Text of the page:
The 2010 HDR introduced the Multidimensional Poverty Index (MPI), which identifies multiple deprivations in the same households in education, health and standard of living. The education and health dimensions are based on two indicators each while the standard of living dimension is based on six indicators. All of the indicators needed to construct the MPI for a household are taken from the same household survey. The indicators are weighted, and the deprivation scores are computed for each household in the survey. A cut-off of 33.3 percent, which is the equivalent of one-third of the weighted indicators, is used to distinguish between the poor and nonpoor. If the household deprivation score is 33.3 percent or greater, that household (and everyone in it) is multidimensionally poor. Households with a deprivation score greater than or equal to 20 percent but less than 33.3 percent are vulnerable to or at risk of becoming multidimensionally poor.
The most recent survey data available for estimating MPI figures for Timor-Leste were collected in 2009/2010. In Timor-Leste 68.1 percent of the population lived in multidimensional poverty (the MPI ‘head count’) while an additional 18.2 percent were vulnerable to multiple deprivations. The intensity of deprivation – that is, the average percentage of deprivation experienced by people living in multidimensional poverty – in Timor-Leste was 52.9 percent. The country’s MPI value, which is the share of the population that is multi-dimensionally poor adjusted by the intensity of the deprivations, was 0.36.
UNDP recognizes that income is not the best measure of human development, so they also calculate a "non-income HDI" based only on health and education, which was .569 for Timor-Leste in 2012. When ranked in comparison with other countries, Timor-Leste ranks 29 places better on income than our HDI ranking, meaning that our people have lower human development than other countries with the same cash income.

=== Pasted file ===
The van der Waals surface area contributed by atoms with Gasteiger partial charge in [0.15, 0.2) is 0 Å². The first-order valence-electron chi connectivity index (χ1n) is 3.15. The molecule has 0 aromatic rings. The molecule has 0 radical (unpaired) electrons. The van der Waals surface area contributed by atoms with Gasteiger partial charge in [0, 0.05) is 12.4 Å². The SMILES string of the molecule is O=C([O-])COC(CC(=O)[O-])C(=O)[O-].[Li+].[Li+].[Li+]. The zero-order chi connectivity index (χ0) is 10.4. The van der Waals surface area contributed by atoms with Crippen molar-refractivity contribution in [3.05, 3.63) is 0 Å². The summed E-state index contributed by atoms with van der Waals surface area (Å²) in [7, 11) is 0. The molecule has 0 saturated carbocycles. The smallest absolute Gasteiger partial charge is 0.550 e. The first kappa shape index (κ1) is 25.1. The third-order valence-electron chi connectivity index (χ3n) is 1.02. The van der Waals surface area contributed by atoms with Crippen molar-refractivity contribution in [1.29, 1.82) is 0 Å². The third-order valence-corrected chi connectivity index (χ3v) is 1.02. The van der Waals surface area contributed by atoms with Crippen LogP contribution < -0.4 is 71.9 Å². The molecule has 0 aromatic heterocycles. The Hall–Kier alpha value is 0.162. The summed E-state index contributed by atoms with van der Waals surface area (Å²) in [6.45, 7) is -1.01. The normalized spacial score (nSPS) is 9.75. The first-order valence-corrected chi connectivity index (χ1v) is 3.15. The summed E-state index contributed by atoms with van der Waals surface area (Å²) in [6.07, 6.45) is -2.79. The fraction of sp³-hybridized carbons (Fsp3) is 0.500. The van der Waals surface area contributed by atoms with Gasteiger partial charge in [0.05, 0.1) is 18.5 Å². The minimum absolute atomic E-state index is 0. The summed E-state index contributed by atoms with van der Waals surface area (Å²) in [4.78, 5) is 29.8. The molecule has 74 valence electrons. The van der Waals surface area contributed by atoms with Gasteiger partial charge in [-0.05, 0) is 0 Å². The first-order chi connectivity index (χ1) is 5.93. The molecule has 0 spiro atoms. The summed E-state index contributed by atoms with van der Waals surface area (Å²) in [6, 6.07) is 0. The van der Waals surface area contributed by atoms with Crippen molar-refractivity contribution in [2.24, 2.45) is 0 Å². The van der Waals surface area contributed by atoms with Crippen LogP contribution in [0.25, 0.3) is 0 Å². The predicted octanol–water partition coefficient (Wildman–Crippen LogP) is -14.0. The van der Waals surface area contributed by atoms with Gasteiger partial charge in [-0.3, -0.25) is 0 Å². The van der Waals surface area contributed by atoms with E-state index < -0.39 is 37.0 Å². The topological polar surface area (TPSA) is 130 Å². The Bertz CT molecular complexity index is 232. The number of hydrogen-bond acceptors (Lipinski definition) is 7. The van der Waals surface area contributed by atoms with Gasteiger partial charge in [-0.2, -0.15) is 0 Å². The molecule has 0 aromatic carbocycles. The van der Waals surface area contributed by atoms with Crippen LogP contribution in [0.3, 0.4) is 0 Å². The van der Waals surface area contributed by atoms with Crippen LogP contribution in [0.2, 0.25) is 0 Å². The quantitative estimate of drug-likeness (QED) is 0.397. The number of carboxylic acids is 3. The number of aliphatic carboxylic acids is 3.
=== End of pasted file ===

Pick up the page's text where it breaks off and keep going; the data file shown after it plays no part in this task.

The Human Development Report also measures how much inequality there is in each country, and Timor-Leste's "inequality-adjusted Human Development Index" is .386, 33% lower than our HDI when inequality is not considered. Because many other impoverished countries are also very unequal, our ranking only drops three places when inequality is considered.
Inequality Adjusted Human Development Index (IHDI) (by UNDP)
The IHDI takes into account not only the average achievements of a country on health, education and income, but also how those achievements are distributed among its citizens by “discounting” each dimension’s average value according to its level of inequality. The interpretation is, therefore, that while the HDI can be viewed as an index of “potential” human development that could be obtained if achievements were distributed equally, the IHDI is the “actual” level of human development (accounting for inequality in the distribution of achievements across people in a society). Hence, the IHDI will be equal to the HDI when there is no inequality in the distribution of achievement across people in society, but falls below the HDI as inequality rises. The loss in potential human development due to inequality is the difference between the HDI and IHDI, expressed as a percentage.
The following table shows some of the data for Timor-Leste and a few other countries in the 2013 Human Development Report. Much more is in the Timor-Leste and global statistical tables.